Your own school’s cultural story was also lovingly conceived, marked out and entrusted into your care by your founders and you and your current staff are currently conduits in writing and reimagining the exciting next chapter. This necessitates that you view your school’s cultural narrative as an unfolding arc that seamlessly links past, present and future plot developments. Because of this, the constant telling and retelling of your school’s cultural story significantly assists second generation leaders in remaining in their dedicated lanes regarding a school’s organisational identity and ethos. 

Hartley and Schall contend that “The development of a core ideology and envisioned future requires… members to commit to collective, sustained discussions about the core purposes of their institution" (3) Such cultural storytelling imperatives in second generation contexts need to occur through verbal, symbolic, written and/or oral forms, rituals and traditions, in both tangible and intangible contexts and responsibility for these story telling imperatives should be distributed widely within a given Christian school culture, with Smith suggesting that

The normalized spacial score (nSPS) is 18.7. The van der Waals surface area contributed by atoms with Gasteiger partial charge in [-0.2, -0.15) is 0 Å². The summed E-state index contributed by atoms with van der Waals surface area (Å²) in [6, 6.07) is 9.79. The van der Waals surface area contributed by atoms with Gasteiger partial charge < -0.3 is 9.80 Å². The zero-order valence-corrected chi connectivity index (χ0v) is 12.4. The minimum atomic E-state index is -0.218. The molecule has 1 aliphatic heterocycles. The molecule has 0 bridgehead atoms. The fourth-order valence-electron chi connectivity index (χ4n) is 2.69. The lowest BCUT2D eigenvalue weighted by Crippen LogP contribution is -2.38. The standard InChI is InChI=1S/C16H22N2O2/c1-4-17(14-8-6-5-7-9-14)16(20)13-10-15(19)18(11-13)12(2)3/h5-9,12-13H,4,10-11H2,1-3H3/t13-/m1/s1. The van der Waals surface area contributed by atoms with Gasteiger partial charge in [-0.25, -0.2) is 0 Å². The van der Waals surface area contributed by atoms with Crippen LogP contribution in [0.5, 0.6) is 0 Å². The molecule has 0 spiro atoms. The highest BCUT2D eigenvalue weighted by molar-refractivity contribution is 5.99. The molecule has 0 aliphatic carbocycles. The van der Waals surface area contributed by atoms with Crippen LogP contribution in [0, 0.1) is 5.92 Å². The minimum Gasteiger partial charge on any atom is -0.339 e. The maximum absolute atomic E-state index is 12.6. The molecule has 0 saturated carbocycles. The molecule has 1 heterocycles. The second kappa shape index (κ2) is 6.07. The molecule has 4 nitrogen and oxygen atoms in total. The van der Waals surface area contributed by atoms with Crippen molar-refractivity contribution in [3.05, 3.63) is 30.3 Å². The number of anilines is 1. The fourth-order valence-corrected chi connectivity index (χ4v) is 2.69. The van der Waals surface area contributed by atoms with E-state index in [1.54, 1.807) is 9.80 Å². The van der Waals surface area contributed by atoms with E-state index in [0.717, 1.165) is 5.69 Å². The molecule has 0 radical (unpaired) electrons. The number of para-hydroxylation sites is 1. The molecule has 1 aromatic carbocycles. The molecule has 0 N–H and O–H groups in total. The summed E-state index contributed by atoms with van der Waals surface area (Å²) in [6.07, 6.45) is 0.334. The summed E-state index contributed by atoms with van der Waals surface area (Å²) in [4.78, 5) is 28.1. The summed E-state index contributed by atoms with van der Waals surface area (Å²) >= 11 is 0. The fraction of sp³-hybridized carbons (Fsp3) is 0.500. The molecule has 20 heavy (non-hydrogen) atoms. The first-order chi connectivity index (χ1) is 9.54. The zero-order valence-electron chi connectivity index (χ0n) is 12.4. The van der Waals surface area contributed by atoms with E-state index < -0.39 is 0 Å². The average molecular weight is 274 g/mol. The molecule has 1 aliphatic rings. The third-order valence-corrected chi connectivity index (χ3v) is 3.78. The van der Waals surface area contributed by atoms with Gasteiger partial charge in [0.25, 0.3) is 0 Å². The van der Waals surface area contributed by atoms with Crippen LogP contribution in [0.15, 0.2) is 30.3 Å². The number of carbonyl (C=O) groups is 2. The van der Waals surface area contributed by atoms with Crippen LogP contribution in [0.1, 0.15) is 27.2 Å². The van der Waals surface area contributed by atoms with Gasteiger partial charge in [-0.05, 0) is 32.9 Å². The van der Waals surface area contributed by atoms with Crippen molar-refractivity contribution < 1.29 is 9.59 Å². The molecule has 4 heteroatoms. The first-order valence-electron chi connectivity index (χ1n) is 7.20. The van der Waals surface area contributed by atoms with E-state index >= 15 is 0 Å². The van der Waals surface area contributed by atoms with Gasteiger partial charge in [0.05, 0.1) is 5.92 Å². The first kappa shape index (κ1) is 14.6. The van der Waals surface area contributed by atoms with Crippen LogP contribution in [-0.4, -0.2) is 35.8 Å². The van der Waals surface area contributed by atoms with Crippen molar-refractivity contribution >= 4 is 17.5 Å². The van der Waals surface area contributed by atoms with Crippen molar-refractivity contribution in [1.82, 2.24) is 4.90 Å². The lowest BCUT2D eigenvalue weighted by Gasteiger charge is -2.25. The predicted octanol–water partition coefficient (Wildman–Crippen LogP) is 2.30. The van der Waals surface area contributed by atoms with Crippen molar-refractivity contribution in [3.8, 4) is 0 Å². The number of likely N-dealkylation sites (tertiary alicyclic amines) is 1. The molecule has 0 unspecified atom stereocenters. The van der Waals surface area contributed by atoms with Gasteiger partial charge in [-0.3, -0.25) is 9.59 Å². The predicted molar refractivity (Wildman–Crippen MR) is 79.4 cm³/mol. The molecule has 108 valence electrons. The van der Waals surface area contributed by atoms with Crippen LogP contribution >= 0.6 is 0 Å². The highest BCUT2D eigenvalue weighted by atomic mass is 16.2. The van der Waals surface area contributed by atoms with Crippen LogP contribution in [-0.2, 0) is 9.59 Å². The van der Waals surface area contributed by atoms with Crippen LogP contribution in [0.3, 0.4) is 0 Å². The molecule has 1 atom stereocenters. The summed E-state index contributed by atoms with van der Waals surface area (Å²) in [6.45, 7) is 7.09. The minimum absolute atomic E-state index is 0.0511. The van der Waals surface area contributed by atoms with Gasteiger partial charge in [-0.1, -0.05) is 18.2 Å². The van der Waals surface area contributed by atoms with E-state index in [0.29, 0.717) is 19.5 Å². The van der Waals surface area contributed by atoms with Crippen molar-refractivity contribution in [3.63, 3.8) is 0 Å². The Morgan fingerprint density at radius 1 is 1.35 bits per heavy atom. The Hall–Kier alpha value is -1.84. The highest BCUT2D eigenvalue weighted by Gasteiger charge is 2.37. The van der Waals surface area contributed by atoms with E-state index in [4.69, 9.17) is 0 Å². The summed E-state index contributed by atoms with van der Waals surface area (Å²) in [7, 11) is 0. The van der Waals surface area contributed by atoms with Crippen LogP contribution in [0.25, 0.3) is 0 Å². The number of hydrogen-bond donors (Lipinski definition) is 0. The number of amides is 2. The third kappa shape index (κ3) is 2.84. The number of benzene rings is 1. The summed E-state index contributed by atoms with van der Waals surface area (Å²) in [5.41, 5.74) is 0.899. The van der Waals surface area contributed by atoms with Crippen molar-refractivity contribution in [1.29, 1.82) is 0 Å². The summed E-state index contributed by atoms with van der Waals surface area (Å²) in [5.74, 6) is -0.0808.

"every “culture” or community of practice has rituals of orientation and repetition that reinforce the mission, goals, and ethos of the organisation. And the best—that is, most formative—rituals of orientation and development do so in ways that work on the imagination and don’t just inform the intellect…. Formative framing practices invite us to become participants in a story and find tactile, aesthetic ways to keep reorienting us in that story" (4).